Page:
The Major Performing Arts (MPA) Framework Review has certainly sent a shockwave through the sector as a whole and opened up new avenues for debate and comment.
It would seem that this latest consultation appears to have opened a wound that threatens to turn the sector against itself.
I think we are missing something deep within the debate. Don’t argue about the slices, argue about the pie.
I fear that, in our commentary we are still not effectively expressing the unthinkably huge contribution that performing arts makes to Australia each year and this debate makes it even more obscure. We already know we have not developed a metric that has enough grunt with government to make them understand that kicking a ball or playing a trumpet have equally important weight in the development of young Australians. There remains a void in showing that one young Australian who is inspired to an athletics stream by marvelling at our Olympians has the same importance as the next, so inspired by a breathtaking acting performance that they strive towards a life on stage.
Are we collaborating hard enough on our compelling new story to the fundees to lobby for the bigger pie that this sector deserves, or are we now risking a fundee versus fundee fight that all sides could lose fighting over an existing undersize pie?
Only last year the Sydney Morning Herald reported that 20% fewer Australians support public arts funding than eight years ago. As part of the brains trust of telling stories we clearly need to tell our story in many different ways to many more people.
According to Big hART’s Scott Rankin in the Artshub, “the Australia Council’s 2016/17 annual report says 28 Major Performing Arts Companies received $109.1 million in funding in 2016/17. The small to medium sector (590 organisations) shared $53.4 million.
The now defunct federal shared services project received $210 million before it failed, meaning it was worth more than a year of performing arts funding, and it failed.
Last year, the ABC reported the cost of Federal Government IT has jumped to nearly $10 billion last year. Now, there is nothing especially wrong with that number except its provided perspective on how much the funding we are talking about is a drop in the funding ocean at 1.5% of IT costs. An overdue increase will not send the economy back to stone age.
We really need to collectively work out what will transform what performing arts is to funders. The pie is simply not big enough.
It’s time we look collectively at this issue of why we are not valued in the Federal Parliament House?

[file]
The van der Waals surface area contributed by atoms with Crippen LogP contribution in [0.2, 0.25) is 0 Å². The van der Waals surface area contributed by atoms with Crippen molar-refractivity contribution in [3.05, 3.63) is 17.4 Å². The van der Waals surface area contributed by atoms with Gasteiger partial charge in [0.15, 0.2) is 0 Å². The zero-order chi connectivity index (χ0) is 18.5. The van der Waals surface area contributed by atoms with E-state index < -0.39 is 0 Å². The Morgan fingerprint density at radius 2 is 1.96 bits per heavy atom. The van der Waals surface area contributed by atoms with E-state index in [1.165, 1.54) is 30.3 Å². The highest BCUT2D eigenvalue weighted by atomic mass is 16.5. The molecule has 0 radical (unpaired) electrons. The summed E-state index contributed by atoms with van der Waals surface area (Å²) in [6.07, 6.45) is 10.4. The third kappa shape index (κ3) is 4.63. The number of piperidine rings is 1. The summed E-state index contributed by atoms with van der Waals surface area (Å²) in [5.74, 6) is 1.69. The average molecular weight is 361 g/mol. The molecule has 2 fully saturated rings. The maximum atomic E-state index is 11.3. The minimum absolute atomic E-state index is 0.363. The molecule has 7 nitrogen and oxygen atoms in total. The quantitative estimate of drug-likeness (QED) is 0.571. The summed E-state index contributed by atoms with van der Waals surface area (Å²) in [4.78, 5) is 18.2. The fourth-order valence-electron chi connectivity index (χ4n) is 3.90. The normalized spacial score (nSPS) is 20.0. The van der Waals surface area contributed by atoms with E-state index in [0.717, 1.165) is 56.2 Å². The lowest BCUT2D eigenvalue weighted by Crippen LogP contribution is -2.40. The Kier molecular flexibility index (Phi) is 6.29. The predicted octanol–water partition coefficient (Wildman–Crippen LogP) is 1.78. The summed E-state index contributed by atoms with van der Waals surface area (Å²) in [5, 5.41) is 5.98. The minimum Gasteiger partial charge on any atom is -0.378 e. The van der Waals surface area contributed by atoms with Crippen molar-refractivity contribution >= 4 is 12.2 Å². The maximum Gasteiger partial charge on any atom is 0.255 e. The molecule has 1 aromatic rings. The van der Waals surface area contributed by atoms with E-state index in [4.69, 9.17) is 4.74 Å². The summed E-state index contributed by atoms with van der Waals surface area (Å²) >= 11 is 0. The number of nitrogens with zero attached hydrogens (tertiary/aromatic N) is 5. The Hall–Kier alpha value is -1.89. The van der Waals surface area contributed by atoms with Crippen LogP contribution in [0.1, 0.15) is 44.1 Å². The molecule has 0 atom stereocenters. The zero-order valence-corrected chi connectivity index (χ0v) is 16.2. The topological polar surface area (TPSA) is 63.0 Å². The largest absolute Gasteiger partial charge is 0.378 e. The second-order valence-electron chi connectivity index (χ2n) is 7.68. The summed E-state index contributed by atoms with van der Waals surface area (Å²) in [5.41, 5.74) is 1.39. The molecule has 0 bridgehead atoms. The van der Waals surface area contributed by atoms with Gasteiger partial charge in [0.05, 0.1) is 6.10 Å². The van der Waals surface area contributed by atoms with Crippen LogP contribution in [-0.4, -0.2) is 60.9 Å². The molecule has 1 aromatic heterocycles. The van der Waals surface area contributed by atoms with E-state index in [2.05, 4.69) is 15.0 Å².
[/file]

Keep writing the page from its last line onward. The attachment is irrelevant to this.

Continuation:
When I read about ideas for the value, I read terms like civic pride, self – actualisation, and the transfer of value. Whilst I don’t doubt the value of any of these, but I have to ask myself, which tax payer is asking their local member to ensure they receive self-actualisation? I don’t mean to sound dismissive but are we explaining these achievements in a way that is understood nd relevant to the wider public. They may not ask about self actualisation but they do drive their kids to music lessons week after week because the kids dream of being musicians, they do want to live in communities that have liveability factors and that they have avenues for cultural practice. Perhaps the taxpayer takes this as an expectation – that there will be performing arts just like there will be a library or day centre.
In many an Australian advertisement you see a tiny kid running on a track dreaming of representing Australia and there is a collective “awwww” as we pressure the government to make sure that kid can run that race. That doesn’t seem to happen in performing arts. The kid with the violin is unseen. The logical argument is lost in the sheer magnitude of the emotional argument. Where is our emotional argument? How do we mobilise voters to stand up and be counted for performing arts?
According to the 2012 ABS survey 35% of children aged 5-14 years were involved in at least one of four of the selected organised cultural activities outside school. Even then, that was more than 1,000,000 kids and then add the parents. We have really have good numbers.
In 2017, the Australian Council for the Arts reported that 32% of the population over the age of 15 attended performing arts in the last year which is a staggering number and yet as a policy platform we become invisible.
We need to ink ourselves a place that connects us all together and provide a voice that all those who think performing arts counts.
Perhaps, collectively we can create emotionally compelling reasoning to change the view in government that performing arts is something they have to fund, to something they have to fund to win seats.